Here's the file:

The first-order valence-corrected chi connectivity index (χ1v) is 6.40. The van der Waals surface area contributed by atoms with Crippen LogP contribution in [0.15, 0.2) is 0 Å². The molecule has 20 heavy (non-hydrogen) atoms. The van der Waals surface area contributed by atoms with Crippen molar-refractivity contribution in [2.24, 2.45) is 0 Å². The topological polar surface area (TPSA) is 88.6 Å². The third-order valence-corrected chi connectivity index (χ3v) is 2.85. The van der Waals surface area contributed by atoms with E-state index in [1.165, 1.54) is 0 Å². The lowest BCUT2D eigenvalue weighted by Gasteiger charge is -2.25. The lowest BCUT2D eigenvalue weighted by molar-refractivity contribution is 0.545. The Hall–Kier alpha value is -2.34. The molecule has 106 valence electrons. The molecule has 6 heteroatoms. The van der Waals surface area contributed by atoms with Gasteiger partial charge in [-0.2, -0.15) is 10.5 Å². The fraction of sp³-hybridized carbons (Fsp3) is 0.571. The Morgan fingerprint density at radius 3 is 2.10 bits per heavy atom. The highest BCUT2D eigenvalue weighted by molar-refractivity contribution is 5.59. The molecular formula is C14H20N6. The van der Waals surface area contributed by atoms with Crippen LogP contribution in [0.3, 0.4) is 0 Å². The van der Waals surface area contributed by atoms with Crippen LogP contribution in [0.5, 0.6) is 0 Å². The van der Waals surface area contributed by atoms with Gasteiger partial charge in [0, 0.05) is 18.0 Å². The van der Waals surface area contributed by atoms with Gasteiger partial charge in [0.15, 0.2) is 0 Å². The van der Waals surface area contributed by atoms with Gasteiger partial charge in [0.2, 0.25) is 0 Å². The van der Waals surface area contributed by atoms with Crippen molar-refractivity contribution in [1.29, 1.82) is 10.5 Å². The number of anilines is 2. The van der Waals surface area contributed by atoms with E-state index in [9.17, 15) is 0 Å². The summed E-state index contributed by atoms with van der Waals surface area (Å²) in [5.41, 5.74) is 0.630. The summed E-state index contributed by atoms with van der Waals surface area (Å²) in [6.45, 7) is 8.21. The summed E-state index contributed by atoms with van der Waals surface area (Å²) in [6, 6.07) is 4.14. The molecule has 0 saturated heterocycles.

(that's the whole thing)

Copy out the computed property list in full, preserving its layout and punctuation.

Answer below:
The first-order valence-corrected chi connectivity index (χ1v) is 6.40. The van der Waals surface area contributed by atoms with Crippen LogP contribution in [0.15, 0.2) is 0 Å². The molecule has 20 heavy (non-hydrogen) atoms. The van der Waals surface area contributed by atoms with Crippen molar-refractivity contribution in [2.24, 2.45) is 0 Å². The topological polar surface area (TPSA) is 88.6 Å². The third-order valence-corrected chi connectivity index (χ3v) is 2.85. The van der Waals surface area contributed by atoms with E-state index in [1.165, 1.54) is 0 Å². The lowest BCUT2D eigenvalue weighted by Gasteiger charge is -2.25. The lowest BCUT2D eigenvalue weighted by molar-refractivity contribution is 0.545. The Hall–Kier alpha value is -2.34. The molecule has 106 valence electrons. The molecule has 6 heteroatoms. The van der Waals surface area contributed by atoms with Gasteiger partial charge in [-0.2, -0.15) is 10.5 Å². The fraction of sp³-hybridized carbons (Fsp3) is 0.571. The Morgan fingerprint density at radius 3 is 2.10 bits per heavy atom. The highest BCUT2D eigenvalue weighted by molar-refractivity contribution is 5.59. The molecular formula is C14H20N6. The van der Waals surface area contributed by atoms with Crippen LogP contribution in [0.3, 0.4) is 0 Å². The van der Waals surface area contributed by atoms with Crippen LogP contribution in [0.5, 0.6) is 0 Å². The van der Waals surface area contributed by atoms with Gasteiger partial charge in [0, 0.05) is 18.0 Å². The van der Waals surface area contributed by atoms with Gasteiger partial charge in [0.15, 0.2) is 0 Å². The van der Waals surface area contributed by atoms with Gasteiger partial charge in [0.2, 0.25) is 0 Å². The van der Waals surface area contributed by atoms with Crippen molar-refractivity contribution in [1.29, 1.82) is 10.5 Å². The number of anilines is 2. The van der Waals surface area contributed by atoms with E-state index in [9.17, 15) is 0 Å². The summed E-state index contributed by atoms with van der Waals surface area (Å²) in [5.41, 5.74) is 0.630. The summed E-state index contributed by atoms with van der Waals surface area (Å²) in [6.45, 7) is 8.21. The summed E-state index contributed by atoms with van der Waals surface area (Å²) in [6, 6.07) is 4.14. The molecule has 0 saturated heterocycles.